Since the introduction of economic reforms in 1978, China's economy has been one of the world's fastest-growing, with annual growth rates consistently above 6 percent. According to the World Bank, China's GDP grew from $150 billion in 1978 to $12.24 trillion by 2017. Since 2010, China has been the world's second-largest economy by nominal GDP, and since 2014, the largest economy in the world by PPP. China is also the world's largest exporter and second-largest importer of goods. China is a recognized nuclear weapons state and has the world's largest standing army, the People's Liberation Army, and the second-largest defense budget. The PRC is a permanent member of the United Nations Security Council since replacing the ROC in 1971. China has been characterized as an emerging superpower, mainly because of its accelerating infrastructural development, large and rapidly-growing economy, and powerful military. Read more...
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The Jin-Song Wars were a series of conflicts that took place in the 12th and 13th centuries between the Jurchen Jin dynasty and the Han Chinese Song dynasty. The Jin invaded the Song in 1125 and captured the Song capital of Kaifeng in 1127, imprisoning Emperor Qinzong and Huizong (pictured). The Jin conquered northern China and remnants of the Song retreated to southern China, relocating the capital to Hangzhou. A treaty ended the war in 1142 and settled the boundary along the Huai River. Prince Hailing invaded the Song in 1161, but lost at Caishi and was assassinated shortly after. A Song invasion of the Jin motivated by revanchism in 1206-08 and a Jin invasion of the Song in 1217-24 were both unsuccessful. The Song allied with the Mongols in 1233, and jointly captured the last refuge of the Jin emperor in 1234, the year the Jin collapsed. The wars between the Song and Jin gave rise to an era of technological, cultural, and demographic changes in China. The Jin adopted the political and cultural institutions of past Chinese dynasties, gunpowder weapons like the fire lance were introduced, and the Song resettled and rebuilt their government in southern China.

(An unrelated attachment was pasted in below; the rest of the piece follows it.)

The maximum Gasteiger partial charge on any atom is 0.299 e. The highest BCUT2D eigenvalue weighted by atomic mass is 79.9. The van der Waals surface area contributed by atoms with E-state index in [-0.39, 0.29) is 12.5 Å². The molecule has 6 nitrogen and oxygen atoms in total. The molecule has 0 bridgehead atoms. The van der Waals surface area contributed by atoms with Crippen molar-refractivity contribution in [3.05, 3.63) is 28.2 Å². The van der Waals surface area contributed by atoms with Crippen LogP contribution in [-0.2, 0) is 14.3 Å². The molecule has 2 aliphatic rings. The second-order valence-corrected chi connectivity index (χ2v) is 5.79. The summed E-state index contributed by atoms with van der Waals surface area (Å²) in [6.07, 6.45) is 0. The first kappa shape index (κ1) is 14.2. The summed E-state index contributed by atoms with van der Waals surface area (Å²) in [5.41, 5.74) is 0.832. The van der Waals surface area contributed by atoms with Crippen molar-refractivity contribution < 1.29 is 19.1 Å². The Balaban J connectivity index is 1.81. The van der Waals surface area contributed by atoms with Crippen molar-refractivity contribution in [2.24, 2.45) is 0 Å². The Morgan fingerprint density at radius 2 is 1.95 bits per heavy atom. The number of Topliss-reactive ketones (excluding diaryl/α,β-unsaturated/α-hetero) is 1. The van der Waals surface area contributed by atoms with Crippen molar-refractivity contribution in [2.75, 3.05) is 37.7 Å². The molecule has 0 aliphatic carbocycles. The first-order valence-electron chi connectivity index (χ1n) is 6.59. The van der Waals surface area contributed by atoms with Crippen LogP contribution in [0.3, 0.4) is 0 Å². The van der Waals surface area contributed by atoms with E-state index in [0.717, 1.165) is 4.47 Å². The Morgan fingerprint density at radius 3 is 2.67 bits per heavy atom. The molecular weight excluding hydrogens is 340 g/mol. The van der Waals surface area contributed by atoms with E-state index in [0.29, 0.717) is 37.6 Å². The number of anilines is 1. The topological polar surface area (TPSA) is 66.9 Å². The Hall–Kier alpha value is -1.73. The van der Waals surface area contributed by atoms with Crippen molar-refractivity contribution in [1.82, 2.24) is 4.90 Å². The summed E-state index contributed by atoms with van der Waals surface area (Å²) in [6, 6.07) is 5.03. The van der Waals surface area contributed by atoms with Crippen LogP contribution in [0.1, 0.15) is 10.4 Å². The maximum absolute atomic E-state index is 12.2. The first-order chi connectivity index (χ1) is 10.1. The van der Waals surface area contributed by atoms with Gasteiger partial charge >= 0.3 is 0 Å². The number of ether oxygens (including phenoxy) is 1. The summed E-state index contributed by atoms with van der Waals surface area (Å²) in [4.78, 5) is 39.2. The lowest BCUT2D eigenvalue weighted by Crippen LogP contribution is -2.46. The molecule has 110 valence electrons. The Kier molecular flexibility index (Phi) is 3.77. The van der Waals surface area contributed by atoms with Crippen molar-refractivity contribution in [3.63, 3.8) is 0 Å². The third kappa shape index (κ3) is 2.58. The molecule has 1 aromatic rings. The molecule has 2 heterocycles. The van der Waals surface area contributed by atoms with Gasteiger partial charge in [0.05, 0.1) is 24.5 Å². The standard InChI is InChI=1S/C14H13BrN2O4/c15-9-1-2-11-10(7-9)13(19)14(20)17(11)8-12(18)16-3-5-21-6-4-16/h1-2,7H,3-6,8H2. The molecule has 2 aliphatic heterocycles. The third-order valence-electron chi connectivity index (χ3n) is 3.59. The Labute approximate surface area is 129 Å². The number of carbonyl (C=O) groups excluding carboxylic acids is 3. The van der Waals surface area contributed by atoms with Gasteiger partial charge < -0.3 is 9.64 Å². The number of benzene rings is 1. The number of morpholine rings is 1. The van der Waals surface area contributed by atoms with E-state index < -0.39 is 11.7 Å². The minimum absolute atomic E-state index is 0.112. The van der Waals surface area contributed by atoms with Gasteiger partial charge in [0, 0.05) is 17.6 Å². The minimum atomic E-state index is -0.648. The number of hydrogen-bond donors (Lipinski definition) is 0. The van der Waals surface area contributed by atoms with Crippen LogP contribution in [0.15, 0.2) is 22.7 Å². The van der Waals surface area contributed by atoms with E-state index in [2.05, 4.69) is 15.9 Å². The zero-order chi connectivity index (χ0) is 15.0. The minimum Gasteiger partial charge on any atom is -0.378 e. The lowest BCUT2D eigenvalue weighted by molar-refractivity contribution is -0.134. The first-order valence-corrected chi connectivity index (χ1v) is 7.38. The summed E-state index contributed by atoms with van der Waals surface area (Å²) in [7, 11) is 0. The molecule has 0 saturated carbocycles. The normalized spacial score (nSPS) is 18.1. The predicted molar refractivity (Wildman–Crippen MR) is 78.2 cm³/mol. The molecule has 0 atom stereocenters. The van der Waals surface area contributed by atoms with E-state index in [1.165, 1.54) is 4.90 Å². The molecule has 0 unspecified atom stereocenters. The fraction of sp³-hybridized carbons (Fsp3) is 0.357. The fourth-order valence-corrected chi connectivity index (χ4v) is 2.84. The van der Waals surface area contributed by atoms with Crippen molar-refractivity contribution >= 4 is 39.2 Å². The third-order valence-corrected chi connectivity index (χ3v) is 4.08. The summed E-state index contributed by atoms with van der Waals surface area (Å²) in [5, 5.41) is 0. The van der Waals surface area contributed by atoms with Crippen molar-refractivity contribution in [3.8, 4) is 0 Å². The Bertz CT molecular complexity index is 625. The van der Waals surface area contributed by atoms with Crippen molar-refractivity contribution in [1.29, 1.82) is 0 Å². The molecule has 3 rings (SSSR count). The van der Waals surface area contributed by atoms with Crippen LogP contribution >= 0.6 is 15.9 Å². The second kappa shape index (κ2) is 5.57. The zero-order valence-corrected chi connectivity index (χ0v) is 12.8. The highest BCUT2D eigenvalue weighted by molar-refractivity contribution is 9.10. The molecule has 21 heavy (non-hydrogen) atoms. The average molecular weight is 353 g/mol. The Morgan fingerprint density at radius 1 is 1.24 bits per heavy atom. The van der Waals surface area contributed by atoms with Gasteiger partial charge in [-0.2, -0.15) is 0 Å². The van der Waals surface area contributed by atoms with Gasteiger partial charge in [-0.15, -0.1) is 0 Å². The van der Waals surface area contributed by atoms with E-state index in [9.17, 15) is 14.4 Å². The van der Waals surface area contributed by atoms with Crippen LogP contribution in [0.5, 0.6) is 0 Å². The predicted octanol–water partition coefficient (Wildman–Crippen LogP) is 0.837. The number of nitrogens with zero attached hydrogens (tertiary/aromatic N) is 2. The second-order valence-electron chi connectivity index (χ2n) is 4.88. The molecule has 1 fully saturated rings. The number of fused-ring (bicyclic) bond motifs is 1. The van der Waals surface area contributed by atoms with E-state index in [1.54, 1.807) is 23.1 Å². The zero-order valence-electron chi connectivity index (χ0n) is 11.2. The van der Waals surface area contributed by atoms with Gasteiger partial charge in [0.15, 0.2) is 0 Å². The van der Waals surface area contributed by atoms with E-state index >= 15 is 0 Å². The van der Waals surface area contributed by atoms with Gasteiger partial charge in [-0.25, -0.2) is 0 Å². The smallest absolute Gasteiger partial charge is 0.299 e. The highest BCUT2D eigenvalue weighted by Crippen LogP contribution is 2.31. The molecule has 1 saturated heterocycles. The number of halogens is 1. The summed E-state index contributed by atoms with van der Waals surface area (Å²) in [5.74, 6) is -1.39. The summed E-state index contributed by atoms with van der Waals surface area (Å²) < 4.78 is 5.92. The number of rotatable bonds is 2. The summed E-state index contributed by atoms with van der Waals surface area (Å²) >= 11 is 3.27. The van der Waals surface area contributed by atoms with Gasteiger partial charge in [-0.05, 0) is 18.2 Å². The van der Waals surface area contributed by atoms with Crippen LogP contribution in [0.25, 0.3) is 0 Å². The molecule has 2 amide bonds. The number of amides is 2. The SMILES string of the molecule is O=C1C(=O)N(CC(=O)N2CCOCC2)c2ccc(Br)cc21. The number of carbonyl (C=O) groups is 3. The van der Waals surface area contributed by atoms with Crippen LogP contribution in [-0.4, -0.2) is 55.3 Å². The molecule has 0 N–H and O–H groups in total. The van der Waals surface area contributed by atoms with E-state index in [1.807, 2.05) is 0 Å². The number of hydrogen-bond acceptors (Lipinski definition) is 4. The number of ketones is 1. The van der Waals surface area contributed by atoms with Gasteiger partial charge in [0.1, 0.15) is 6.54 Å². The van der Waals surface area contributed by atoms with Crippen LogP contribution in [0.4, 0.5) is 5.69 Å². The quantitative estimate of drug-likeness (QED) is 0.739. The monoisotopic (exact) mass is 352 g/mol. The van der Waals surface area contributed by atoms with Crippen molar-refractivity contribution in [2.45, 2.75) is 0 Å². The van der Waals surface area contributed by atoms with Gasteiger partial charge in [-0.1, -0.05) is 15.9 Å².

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Shanghai cuisine (Chinese: ; pinyin: ), also known as Hu cuisine (simplified Chinese: ; traditional Chinese: ; pinyin: ), is a popular style of Chinese food. In a narrow sense, Shanghai cuisine refers only to what is traditionally called Benbang cuisine (; ; ; 'local cuisine') which originated in Shanghai; in a broad sense, it refers to complex and developed styles of cooking under profound influence of those of the surrounding provinces, Jiangsu and Zhejiang. It takes "colour, aroma and taste" as its elements, like other Chinese regional cuisines, and emphasises in particular the use of seasonings, the quality of raw ingredients and original flavours. Shanghai was formerly a part of Jiangsu province; as such Shanghai cuisine is most similar to Jiangsu cuisine and may still be classified as a part of Jiangsu cuisine. Although it has come into more contact with Zhejiang cuisine and foreign influences as an international city. The adoption of Western influence in Shanghai cuisine developed a unique cooking style known as Haipai cuisine. Read more...